Wesley Smith alerted me to an article in the Winnipeg Free Press (Canada) by Dr. Joel B. Zivot, an associate professor in the department of anesthesiology at the University of Manitoba in Canada.  Dr. Zivot writes about “Baby Isaiah,” a child born with brain damage due to the lack of oxygen during a long birthing process.  Unable to breathe regularly on his own, the baby is hooked up to a ventilator.  A legal battle has ensued when the parents were told last month by Alberta Health Services that all treatment would be withdrawn for baby Isaiah, and that such an action was “medically reasonable, ethically responsible and appropriate.”  Dr. Zivot’s words get to the heart of the debate over human value, showing just why we need to avoid making subjective “quality of life” assessments to determine who should live and who should die:

As a physician, I specialize in the management of the weak and disabled. My task is clear: restore an individual’s health if I am able, and protect my patient’s rights as a human being. … Although the issue before the court is the degree of brain injury incurred by Isaiah, I realize that it is Isaiah’s status as a human being that is on trial. In contemporary thought, once born, humanity is considered automatic and should not be revoked by disability. The yardstick of being a human being is set too high for Isaiah. Discussion on the prediction of degree of disability, including mental capacity, is not relevant as are counter-arguments based on the physical appearance of normalcy. All that really matters, to be blunt, is if Isaiah is dead or alive. … If Isaiah is alive, which includes everything but brain dead, he is entitled to the full rights and privileges of any living Canadian citizen.

As a physician, I am profoundly concerned that I am allowed by college decree, or worse, potentially by statute, to take a life, as an agent of the state. I refuse to be a selector. My moral obligation as a physician demands that I not participate in the debate except to say that I treat all human beings the same. This rationing debate feels like code to me for something more sinister. There is no more important consideration to me than guarding against the abuse of my professional power in the way that I deal with vulnerable people who seek my care.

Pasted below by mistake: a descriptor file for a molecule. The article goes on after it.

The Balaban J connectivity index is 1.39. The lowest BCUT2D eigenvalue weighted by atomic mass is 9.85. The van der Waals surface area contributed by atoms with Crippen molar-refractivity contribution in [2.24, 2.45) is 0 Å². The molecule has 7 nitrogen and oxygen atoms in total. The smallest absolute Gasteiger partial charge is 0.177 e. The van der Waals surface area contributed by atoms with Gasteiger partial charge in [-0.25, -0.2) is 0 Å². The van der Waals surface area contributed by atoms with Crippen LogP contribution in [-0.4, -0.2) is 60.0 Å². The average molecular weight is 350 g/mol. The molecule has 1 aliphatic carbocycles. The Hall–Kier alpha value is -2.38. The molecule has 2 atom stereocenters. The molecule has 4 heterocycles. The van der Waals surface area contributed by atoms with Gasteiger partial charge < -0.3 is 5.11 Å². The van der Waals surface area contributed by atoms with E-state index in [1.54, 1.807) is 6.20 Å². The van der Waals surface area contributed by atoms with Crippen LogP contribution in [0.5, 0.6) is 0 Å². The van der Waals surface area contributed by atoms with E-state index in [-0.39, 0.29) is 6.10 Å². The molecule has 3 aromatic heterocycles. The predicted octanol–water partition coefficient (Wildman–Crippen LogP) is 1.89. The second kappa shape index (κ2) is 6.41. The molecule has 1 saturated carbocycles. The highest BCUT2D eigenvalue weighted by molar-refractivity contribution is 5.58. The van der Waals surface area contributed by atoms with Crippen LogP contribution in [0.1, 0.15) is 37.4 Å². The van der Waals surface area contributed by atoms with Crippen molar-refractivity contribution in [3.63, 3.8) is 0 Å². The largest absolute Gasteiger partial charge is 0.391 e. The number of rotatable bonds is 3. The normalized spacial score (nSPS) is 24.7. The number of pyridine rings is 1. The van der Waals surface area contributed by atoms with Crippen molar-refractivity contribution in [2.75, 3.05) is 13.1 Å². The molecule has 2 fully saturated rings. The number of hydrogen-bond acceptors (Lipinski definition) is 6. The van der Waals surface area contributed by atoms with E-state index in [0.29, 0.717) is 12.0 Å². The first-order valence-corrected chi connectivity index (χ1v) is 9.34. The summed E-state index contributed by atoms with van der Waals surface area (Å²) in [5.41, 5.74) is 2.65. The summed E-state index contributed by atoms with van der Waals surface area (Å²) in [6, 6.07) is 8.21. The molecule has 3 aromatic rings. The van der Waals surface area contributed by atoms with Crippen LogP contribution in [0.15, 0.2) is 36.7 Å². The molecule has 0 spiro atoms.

Yes, Baby Isaiah’s status as a human is on trial.  Whereas in the past it was taken for granted that all humans were valuable and worthy of life in virtue of being human, that notion is increasingly questioned and disregarded by the intelligencia in favor of a functional view of human value.  Now our value is based on a set of arbitrary characteristics.  If you’ve got them, great.  But if you don’t, you are considered unworthy of life and you can be killed.  This shift is a scary one, because when a few individuals are able to define who is valuable and who is not—who gets to live and who doesn’t—every one of our lives are at risk.  If value can be arbitrarily defined in terms of function, you better hope no one decides to add a function to the list that you may not have!

Baby Isaiah is not dying.  Baby Isaiah is not choosing to die.  Neither are Baby Isaiah’s parents choosing to remove his care.  Instead, others are attempting to force the removal of his care.  That is scary!  Even if you think he’s better off dead (God help you), it should scare you to know a small band of “ethics advisors” and the government get to determine his fate, and their decision even trumps the wishes of the parents.  This is not about choice, but anti-choice.

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